Chloe commented on my blog highlighting the use of ‘Finstas’ as a recent phenomenon. ‘Finstas’ is a fascinating change where people can almost take on anonymous roles on the Web without facing embarrassment from future employers. It allows us to stay truthful whilst keeping other profiles professional.

Comment on Chloe’s blog.

Multiple Identities to impress employers?

There has been an overwhelming agreement that multiple identities are best to create a divide within professional and personal to impress employers.

Within my own use I believe that I still need to learn to manage multiple identities which is time consuming and learn what is appropriate on platforms like Twitter where anyone can see what you post, I’d argue that this isn’t very clear and I, like a lot of people self-censor in order to avoid the possibility on embarrassment.


Word count: 305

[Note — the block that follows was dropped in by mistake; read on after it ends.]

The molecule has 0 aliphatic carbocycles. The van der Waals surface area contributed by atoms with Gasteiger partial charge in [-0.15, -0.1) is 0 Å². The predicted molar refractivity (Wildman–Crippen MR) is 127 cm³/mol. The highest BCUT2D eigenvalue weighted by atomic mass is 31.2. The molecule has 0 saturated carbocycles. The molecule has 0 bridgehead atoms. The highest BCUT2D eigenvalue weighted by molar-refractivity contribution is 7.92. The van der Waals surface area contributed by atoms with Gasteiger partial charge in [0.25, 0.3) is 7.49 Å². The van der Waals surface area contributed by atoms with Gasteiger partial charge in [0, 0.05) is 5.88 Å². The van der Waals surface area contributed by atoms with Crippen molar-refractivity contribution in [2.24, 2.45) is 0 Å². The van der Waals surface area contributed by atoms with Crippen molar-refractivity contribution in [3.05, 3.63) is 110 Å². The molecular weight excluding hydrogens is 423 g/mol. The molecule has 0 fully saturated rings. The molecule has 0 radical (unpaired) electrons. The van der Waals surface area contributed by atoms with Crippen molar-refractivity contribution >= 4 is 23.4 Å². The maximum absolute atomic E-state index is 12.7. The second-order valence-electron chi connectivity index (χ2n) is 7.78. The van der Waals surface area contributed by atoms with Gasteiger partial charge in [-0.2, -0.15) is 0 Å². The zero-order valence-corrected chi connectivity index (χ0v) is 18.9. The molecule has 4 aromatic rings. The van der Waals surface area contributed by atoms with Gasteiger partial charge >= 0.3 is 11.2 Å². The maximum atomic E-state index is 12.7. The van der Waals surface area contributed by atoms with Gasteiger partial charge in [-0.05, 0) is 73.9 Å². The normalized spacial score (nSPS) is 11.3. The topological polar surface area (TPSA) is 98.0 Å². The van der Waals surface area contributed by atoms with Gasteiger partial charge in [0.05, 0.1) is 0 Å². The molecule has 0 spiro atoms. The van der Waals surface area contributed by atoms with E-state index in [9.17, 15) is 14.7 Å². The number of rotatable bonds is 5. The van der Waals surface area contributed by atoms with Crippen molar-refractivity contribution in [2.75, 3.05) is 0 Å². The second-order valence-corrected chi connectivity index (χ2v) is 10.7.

Bullingham, L. and Vasconcelos, A. (2013). ‘The presentation of self in the online world’: Goffman and the study of online identities. Journal of Information Science, 39(1), pp.101-112

Murphy, E. (2018) ‘Fake Instagram accounts or ‘Finstas’ are becoming the secret social media craze.’ Available at:




You can’t impress everyone…can you? Using Multiple Online Identities vs a Single Online Identity

One of the results of the Web 2.0 and the rise of social media has been identity construction in online settings. In the late 90’s and early 2000’s scholars studied ‘online’ identities versus ‘offline’ but in the last decade the surge in use of social media has meant that the distinction between personalities on and offline has started to blur (Cover, 2015). The rise of access through mobile devices and the physical distance between the user and the audience has meant that the notion of impression management has changed (Bullingham and Vasconcelos, 2013).

Impression Management